2013 Paratour ED4 Paramotor Review

Flown 04/14/2013, Reviewed 04/18/2012


The ED4 is Paratour's less expensive entry into the wily world of paramotors. Eric Dufour, who helped develop the machine, is among the sport's most prolific flyers and instructors, having started in the early 90's.

I flew it at sea level under an 18 m Ozone Viper wing in light winds and 80 degree temperature. My weight was about 138 pounds.

Each of its 4 cage parts are identical to keep parts counts down.

Weight: Eric says 52 pounds ready to fly except gas. It only comes in a hand start version.

Harness & Suspension: The Apco harness was very well padded and comfortable both on the ground and in flight. I did some kiting while wearing the motor and it was as comfortable as any.

Starting (-): Hand start. I was able to start it on my back once it was warm although, if you have to use the decompressor, you won't be able to reach it due to being on the aft cylinder head. I was able to pull against the compression and I'm no hulk.

The recoil starter was conveniently located and should be easy to work on.

Ground Handling & Kiting (-): Easy and comfortable. Very well padded harness, easy to adjust it high on your back for easier ground handling.

Launch (-): Standard. Forwards should be easy since lines will slide up around the double-ring cage. Getting into the seat was easy. Idle was high so either adjust that down or, in light winds, you'll want to stand pointed sideways until ready to turn and launch.

Climbout (-): About 250 fpm estimated on an 18 meter wing.

Flight (-): Very comfy in flight.

Throttle response was good, taking about 1.5 seconds to go from idle to full power. The engine "cleaned up" quickly when throttling up and gave smooth operation from about quarter power to full. Foot dragging in level 3 turbulence was no problem and it would easily handle competition flying.

Throttle handle was different -- shorter grip, based off of a hose-end water sprayer. It fit my hand better than many bicycle type throttles. Good especially for smaller hands.

Weight Shift (-) As a harness-attach high hook in system it's not made for weight shift but allows about 3" of riser travel which is typical for this type of harness.

Torque (-): Compensated well enough, a bit better than average for the thrust. I was able to weight shift it into level flight without brake input.  Being gear driven means the motor tends to yaw right which pushes right and into a left bank.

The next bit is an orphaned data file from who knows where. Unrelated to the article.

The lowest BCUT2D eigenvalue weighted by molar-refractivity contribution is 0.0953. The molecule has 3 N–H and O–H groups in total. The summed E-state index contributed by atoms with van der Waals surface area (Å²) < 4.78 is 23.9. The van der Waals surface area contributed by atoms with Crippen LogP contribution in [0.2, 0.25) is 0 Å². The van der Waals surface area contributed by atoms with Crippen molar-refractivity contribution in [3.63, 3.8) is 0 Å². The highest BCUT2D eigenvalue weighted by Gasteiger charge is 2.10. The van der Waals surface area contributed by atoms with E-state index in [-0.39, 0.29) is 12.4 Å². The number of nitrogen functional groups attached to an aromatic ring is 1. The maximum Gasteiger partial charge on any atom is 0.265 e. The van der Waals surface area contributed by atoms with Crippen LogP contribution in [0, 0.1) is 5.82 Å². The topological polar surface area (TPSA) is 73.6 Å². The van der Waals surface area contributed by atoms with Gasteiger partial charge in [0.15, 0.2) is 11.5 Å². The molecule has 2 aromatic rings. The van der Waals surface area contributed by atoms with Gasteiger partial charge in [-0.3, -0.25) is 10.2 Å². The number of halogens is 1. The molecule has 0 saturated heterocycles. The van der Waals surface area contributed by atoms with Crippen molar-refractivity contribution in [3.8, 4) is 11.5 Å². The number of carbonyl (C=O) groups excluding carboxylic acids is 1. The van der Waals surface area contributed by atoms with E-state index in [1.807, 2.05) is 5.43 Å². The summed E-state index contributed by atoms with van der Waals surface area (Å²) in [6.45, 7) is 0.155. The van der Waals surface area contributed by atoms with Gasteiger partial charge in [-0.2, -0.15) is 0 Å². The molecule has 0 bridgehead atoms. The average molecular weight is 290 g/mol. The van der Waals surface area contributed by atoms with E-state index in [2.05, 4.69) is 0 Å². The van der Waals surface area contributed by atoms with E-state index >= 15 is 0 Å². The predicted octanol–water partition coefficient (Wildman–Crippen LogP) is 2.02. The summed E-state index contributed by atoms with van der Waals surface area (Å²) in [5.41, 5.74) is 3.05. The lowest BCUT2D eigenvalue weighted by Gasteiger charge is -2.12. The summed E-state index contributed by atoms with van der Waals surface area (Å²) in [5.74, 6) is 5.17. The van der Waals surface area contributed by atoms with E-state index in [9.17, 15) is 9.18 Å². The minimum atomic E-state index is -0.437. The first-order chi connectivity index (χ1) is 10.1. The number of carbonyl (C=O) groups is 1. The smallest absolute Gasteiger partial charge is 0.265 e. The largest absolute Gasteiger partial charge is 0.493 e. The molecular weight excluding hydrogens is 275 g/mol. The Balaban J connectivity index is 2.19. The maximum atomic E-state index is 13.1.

Thrust (-): Estimate about 110 pounds of thrust on  the stock 48" prop.

Endurance (-): Didn't measure fuel flow but suspect it would last around 1:45 on my small wing.

Vibration (-): At first I was worried because, just standing there running it up, it had more vibration than I expected. But after takeoff the vibration fell dramatically and was slightly better than average.

Sound (-): Average for the power.

Safety (-): The netting was a bit stronger than average and it would give decent protection although, without a safety hoop, wound not likely protect a human hand against the netting at full rated power.

The gas tank is close enough to the prop tip for concern however there is metal structure that the prop stip would hit first so that may confer decent protection. Starting angle was good on the pull starter.

Being an fixed underarm system means there is some protection in a vertical impact crash. It would be equivalent to the amount of bend allowed in the underarm bars since all of your weight would be transferred through the seat to those arms.

Having a clutch is nice because just letting off the throttle means the prop is less likely to chew lines. Remember, a clutched unit is just as likely to bite inattentive hands as a belt unit.

Construction (-): Nice fit and finish.

Cooling is average.

Reparability (-): This is a strong point. Cage pieces are in four identical parts so you only need two spares and it's easier for the manufacturer to stock them. Standard aluminum means that many welders will be able to work on it. Not as many as can weld steel but more than can weld Titanium. Everything on the motor seemed easy to get to.

Transport (-): Easily taken apart with velcro straps, or you can just take off the top two quarters. Easier than the tent pole style at the expense of having slightly bigger pieces.

Overall: I was impressed, for a lower priced machine it would be a fine ride. A bit heavier than some more expensive units but bearably so.


Yours truly just after landing the ED4.

© 2016 Jeff Goin & Tim Kaiser   Remember: If there's air there, it should be flown in!